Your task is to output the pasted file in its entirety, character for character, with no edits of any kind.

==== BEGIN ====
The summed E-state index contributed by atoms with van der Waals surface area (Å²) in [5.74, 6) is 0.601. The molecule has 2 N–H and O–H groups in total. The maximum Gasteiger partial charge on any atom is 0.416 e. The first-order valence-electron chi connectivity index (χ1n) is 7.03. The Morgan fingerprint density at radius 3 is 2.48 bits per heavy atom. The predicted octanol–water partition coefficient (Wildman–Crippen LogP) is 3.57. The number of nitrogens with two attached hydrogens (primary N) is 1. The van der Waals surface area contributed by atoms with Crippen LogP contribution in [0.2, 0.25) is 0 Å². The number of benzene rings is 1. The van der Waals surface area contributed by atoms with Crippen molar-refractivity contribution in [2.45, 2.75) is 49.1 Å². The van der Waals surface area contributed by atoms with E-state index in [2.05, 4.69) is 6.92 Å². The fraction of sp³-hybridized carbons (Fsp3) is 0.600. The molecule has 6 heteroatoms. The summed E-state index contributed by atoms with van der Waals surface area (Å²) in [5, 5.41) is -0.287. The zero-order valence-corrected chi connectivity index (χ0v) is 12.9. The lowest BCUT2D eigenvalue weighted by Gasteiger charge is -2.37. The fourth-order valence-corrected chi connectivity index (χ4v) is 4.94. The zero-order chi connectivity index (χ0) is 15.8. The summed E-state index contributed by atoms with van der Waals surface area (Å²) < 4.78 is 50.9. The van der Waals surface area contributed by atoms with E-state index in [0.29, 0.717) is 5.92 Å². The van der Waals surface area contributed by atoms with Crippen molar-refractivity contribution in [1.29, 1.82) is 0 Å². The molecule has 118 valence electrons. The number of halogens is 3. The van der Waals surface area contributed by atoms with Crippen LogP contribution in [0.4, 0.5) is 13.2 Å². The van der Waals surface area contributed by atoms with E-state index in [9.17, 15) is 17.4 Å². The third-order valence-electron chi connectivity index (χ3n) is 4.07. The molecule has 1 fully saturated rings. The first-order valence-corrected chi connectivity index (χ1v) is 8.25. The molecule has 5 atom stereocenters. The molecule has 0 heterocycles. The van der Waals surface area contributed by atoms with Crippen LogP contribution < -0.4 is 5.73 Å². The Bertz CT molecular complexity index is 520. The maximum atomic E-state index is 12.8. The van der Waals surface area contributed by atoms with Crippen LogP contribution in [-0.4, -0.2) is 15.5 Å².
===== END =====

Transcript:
The summed E-state index contributed by atoms with van der Waals surface area (Å²) in [5.74, 6) is 0.601. The molecule has 2 N–H and O–H groups in total. The maximum Gasteiger partial charge on any atom is 0.416 e. The first-order valence-electron chi connectivity index (χ1n) is 7.03. The Morgan fingerprint density at radius 3 is 2.48 bits per heavy atom. The predicted octanol–water partition coefficient (Wildman–Crippen LogP) is 3.57. The number of nitrogens with two attached hydrogens (primary N) is 1. The van der Waals surface area contributed by atoms with Crippen LogP contribution in [0.2, 0.25) is 0 Å². The number of benzene rings is 1. The van der Waals surface area contributed by atoms with Crippen molar-refractivity contribution in [2.45, 2.75) is 49.1 Å². The van der Waals surface area contributed by atoms with E-state index in [2.05, 4.69) is 6.92 Å². The fraction of sp³-hybridized carbons (Fsp3) is 0.600. The molecule has 6 heteroatoms. The summed E-state index contributed by atoms with van der Waals surface area (Å²) in [5, 5.41) is -0.287. The zero-order valence-corrected chi connectivity index (χ0v) is 12.9. The lowest BCUT2D eigenvalue weighted by Gasteiger charge is -2.37. The fourth-order valence-corrected chi connectivity index (χ4v) is 4.94. The zero-order chi connectivity index (χ0) is 15.8. The summed E-state index contributed by atoms with van der Waals surface area (Å²) < 4.78 is 50.9. The van der Waals surface area contributed by atoms with E-state index in [0.29, 0.717) is 5.92 Å². The van der Waals surface area contributed by atoms with Crippen molar-refractivity contribution in [1.29, 1.82) is 0 Å². The molecule has 118 valence electrons. The number of halogens is 3. The van der Waals surface area contributed by atoms with Crippen LogP contribution in [0.4, 0.5) is 13.2 Å². The van der Waals surface area contributed by atoms with E-state index in [9.17, 15) is 17.4 Å². The third-order valence-electron chi connectivity index (χ3n) is 4.07. The molecule has 1 fully saturated rings. The first-order valence-corrected chi connectivity index (χ1v) is 8.25. The molecule has 5 atom stereocenters. The molecule has 0 heterocycles. The van der Waals surface area contributed by atoms with Crippen LogP contribution < -0.4 is 5.73 Å². The Bertz CT molecular complexity index is 520. The maximum atomic E-state index is 12.8. The van der Waals surface area contributed by atoms with Crippen LogP contribution in [-0.4, -0.2) is 15.5 Å².